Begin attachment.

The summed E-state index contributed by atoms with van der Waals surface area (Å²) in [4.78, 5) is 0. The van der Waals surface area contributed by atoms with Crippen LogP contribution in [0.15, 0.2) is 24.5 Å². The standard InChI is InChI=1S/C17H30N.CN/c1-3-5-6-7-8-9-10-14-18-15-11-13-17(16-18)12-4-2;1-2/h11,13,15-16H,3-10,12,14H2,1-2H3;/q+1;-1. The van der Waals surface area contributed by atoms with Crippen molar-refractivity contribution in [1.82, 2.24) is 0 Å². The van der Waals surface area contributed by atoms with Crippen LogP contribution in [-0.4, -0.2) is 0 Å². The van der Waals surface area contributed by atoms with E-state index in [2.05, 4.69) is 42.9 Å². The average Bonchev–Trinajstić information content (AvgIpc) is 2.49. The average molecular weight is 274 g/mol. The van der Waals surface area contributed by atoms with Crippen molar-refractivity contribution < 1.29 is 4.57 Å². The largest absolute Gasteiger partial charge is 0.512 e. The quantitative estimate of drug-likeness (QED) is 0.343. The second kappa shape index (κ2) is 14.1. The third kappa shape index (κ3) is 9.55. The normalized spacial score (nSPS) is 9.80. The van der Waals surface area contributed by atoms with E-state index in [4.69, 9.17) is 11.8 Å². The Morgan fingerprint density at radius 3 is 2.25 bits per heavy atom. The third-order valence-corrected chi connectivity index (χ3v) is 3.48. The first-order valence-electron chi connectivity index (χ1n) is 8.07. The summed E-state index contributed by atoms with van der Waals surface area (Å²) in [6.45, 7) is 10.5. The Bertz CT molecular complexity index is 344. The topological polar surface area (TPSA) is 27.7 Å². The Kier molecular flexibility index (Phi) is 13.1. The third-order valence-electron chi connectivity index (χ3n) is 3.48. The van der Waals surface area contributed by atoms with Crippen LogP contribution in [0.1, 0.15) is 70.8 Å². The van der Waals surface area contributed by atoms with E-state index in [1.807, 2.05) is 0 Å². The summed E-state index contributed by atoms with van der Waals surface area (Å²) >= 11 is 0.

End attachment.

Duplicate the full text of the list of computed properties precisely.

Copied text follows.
The summed E-state index contributed by atoms with van der Waals surface area (Å²) in [4.78, 5) is 0. The van der Waals surface area contributed by atoms with Crippen LogP contribution in [0.15, 0.2) is 24.5 Å². The standard InChI is InChI=1S/C17H30N.CN/c1-3-5-6-7-8-9-10-14-18-15-11-13-17(16-18)12-4-2;1-2/h11,13,15-16H,3-10,12,14H2,1-2H3;/q+1;-1. The van der Waals surface area contributed by atoms with Crippen molar-refractivity contribution in [1.82, 2.24) is 0 Å². The van der Waals surface area contributed by atoms with Crippen LogP contribution in [-0.4, -0.2) is 0 Å². The van der Waals surface area contributed by atoms with E-state index in [2.05, 4.69) is 42.9 Å². The average Bonchev–Trinajstić information content (AvgIpc) is 2.49. The average molecular weight is 274 g/mol. The van der Waals surface area contributed by atoms with Crippen molar-refractivity contribution < 1.29 is 4.57 Å². The largest absolute Gasteiger partial charge is 0.512 e. The quantitative estimate of drug-likeness (QED) is 0.343. The second kappa shape index (κ2) is 14.1. The third kappa shape index (κ3) is 9.55. The normalized spacial score (nSPS) is 9.80. The van der Waals surface area contributed by atoms with E-state index in [4.69, 9.17) is 11.8 Å². The Morgan fingerprint density at radius 3 is 2.25 bits per heavy atom. The third-order valence-corrected chi connectivity index (χ3v) is 3.48. The first-order valence-electron chi connectivity index (χ1n) is 8.07. The summed E-state index contributed by atoms with van der Waals surface area (Å²) in [6.45, 7) is 10.5. The Bertz CT molecular complexity index is 344. The topological polar surface area (TPSA) is 27.7 Å². The Kier molecular flexibility index (Phi) is 13.1. The third-order valence-electron chi connectivity index (χ3n) is 3.48. The van der Waals surface area contributed by atoms with Crippen LogP contribution in [0.1, 0.15) is 70.8 Å². The van der Waals surface area contributed by atoms with E-state index in [1.807, 2.05) is 0 Å². The summed E-state index contributed by atoms with van der Waals surface area (Å²) >= 11 is 0.